Every point of the image, or pixel has a red, green and blue value, each one is a number from 0 to 255.
It is in those colors that the information will be placed. There can be three channels of communication in those colors, we could use the red, the green and the blue channels.
It is a good practice to store a message in one channel and an alternate (counter intelligence) message in another color channel. There is no way to tell which is color channel was actually used if the picture was correctly randomized when the source of comparison was created. Even if that would alter the look of the picture, yet the picture can still be seen and remembered.
For example you would ask the person that received your message: "Did you get the bicycle picture?" instead of: "Did you get the whole bunch of numbers starting with 00100001?". Pictures are easier to remember.
It requires a programmer to modify the pixel color values and to be able to read those values back. There are three useful channels there that can be used with a variation of 41. That means a red value can be increased or decreased by 41, which is a strong change that can be perceived. You can use a small number cruncher character to better preserve the original colors of the source image.
The only reason that an image is used is because it is easier to remember and to refer to it.
With number crunching tricks the images will be less affected by the message being sent.
Always remember that the values must be randomized a bit in order to not make it evident when a different tone of color is present. With the number crunch the difference can be of 8 for each tone of red, green or blue, added to the existing color that has been randomized by adding or subtracting 8. The tricky junk code like letters inside key definitions or code that refers to other letters or words are what make it impossible to decipher apart from the randomness of it all.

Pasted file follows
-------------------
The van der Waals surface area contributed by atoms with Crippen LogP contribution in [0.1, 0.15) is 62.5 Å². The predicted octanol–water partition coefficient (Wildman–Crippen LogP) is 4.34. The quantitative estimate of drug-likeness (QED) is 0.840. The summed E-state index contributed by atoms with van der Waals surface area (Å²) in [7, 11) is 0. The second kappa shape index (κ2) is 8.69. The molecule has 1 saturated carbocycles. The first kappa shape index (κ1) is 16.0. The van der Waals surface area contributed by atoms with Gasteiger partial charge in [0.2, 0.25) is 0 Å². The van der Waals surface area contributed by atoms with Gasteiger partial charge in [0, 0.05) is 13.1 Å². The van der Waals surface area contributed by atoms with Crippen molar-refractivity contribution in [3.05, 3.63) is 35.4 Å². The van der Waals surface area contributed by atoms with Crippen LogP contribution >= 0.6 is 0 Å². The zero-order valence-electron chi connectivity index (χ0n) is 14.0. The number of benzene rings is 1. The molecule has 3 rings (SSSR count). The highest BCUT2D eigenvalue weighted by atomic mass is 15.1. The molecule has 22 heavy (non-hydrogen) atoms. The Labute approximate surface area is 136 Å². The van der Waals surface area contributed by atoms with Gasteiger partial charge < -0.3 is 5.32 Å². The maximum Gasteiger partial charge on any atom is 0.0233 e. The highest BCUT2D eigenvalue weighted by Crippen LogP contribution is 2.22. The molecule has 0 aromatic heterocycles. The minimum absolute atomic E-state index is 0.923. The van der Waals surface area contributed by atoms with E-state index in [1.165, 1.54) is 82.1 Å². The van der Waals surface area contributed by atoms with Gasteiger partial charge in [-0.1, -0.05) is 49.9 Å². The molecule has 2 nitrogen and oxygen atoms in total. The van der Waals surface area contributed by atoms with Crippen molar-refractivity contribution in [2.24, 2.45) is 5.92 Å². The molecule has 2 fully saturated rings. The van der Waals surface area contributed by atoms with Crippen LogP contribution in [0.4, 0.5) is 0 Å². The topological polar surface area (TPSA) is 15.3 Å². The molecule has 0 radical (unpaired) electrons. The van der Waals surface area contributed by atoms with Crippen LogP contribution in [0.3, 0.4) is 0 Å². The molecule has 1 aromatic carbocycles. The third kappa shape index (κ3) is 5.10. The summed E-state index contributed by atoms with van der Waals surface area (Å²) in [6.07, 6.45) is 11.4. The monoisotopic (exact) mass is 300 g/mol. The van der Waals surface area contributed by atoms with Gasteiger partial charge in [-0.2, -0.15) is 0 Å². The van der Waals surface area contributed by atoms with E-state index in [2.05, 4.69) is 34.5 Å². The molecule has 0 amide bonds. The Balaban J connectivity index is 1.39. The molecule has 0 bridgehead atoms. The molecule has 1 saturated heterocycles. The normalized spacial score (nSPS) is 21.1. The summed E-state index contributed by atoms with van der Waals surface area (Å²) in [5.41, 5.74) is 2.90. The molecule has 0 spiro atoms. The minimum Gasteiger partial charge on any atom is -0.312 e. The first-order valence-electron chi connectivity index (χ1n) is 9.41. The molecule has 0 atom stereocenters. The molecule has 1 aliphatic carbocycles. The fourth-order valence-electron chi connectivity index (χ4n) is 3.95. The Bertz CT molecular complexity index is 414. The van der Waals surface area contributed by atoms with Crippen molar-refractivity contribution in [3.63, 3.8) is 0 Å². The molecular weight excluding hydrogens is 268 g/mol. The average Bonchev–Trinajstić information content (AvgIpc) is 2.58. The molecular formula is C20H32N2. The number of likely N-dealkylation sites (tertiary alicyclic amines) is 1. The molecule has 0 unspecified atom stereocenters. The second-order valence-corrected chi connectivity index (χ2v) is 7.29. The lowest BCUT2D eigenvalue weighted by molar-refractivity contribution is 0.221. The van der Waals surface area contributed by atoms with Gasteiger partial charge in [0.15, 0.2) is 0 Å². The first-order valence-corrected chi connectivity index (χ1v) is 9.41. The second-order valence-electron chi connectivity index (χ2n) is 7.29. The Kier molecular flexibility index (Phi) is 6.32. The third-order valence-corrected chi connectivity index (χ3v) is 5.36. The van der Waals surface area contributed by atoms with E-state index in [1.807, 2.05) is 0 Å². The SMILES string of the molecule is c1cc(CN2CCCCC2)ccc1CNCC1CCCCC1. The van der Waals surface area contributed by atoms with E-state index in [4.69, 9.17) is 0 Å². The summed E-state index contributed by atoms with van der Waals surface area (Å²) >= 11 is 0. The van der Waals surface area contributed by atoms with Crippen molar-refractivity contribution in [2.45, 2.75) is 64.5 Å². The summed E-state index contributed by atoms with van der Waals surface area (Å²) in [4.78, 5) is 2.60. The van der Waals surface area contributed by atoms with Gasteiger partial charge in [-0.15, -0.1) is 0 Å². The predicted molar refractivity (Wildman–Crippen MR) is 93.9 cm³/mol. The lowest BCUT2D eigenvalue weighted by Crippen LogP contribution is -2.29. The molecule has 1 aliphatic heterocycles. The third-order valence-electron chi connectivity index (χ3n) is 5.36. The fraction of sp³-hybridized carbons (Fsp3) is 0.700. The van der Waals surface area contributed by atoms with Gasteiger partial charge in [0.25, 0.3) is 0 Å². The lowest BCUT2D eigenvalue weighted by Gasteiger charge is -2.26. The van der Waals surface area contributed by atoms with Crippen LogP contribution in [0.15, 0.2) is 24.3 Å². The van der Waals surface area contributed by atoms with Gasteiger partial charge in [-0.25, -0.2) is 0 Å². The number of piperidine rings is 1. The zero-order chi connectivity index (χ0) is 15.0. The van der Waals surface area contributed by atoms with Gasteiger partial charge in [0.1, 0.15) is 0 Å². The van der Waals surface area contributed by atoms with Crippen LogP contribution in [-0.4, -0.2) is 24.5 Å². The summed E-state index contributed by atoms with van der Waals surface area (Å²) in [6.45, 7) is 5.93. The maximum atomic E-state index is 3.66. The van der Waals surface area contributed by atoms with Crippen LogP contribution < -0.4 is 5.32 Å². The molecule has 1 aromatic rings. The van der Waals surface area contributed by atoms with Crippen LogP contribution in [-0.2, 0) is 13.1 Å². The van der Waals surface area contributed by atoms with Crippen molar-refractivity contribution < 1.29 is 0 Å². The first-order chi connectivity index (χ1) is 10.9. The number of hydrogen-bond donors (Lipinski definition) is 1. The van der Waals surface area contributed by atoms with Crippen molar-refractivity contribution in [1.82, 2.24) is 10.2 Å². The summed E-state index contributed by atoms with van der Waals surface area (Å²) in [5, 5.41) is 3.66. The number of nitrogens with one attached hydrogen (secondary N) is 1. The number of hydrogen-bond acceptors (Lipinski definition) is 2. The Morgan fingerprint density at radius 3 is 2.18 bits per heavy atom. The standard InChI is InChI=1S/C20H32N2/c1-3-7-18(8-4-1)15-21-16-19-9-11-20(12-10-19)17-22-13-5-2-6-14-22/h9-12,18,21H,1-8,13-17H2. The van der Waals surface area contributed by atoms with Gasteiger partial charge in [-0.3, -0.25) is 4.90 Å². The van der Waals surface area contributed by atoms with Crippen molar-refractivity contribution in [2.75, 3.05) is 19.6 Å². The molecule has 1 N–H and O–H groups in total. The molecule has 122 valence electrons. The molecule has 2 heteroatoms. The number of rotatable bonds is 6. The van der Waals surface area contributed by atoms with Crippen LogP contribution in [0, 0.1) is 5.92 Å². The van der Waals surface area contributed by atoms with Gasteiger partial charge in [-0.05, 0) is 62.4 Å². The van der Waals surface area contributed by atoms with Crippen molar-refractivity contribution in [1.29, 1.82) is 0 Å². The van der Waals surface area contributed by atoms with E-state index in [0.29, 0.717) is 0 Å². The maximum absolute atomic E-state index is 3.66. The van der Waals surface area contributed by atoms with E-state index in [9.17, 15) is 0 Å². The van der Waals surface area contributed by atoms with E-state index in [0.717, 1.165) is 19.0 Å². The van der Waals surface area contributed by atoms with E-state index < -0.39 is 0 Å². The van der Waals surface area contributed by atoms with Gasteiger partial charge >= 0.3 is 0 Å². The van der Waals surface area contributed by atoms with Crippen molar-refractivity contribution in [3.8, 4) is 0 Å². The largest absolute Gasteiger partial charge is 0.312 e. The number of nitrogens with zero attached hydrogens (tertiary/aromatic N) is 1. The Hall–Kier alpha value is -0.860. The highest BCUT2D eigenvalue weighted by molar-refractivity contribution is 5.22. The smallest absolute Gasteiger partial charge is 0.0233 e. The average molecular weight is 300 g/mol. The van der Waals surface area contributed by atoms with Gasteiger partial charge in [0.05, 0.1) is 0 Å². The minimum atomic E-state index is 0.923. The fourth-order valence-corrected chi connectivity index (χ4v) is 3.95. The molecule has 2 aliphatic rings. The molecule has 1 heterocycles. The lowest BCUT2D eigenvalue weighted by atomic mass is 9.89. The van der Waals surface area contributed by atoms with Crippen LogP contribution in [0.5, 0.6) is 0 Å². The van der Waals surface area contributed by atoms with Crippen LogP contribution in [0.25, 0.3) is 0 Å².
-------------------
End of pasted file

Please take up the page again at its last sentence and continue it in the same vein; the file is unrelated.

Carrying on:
The snail mail sources.
There are two ways to create the sources. One is to send them by mail. Each image being different and being sent by regular mail, not email.
Hundreds of images can be used for that purpose.
The other way is to actually instruct the computer to modify the original picture used as a source with a code that is send next to the message but that would eventually make it harder to keep the original image or might even deform it, making it harder to refer to it and remember.
A removable memory can store hundreds of picture sources and can be sent back and forth by normal mail. If any such mails are intercepted then the entire sources are discarded and the second tier system is enforced.
There are four computers involved in the process.
Two of them do not have internet or a network.
The computer that creates the sources and the messages does not have internet.
The computer that reads the messages to be sent on the internet and not the sources does have internet.
The computer that receives the image and decodes it does not have internet.
The computer that only receives the image from the internet and has to send the data to the decoder computer does have internet.
But how to communicate between the computer that has internet and the decoder that does not have internet or network at all?
The answer is by programming the web cam.
The computer would read the numeric values from the red, green and blue values in the picture and each number produced will be a color.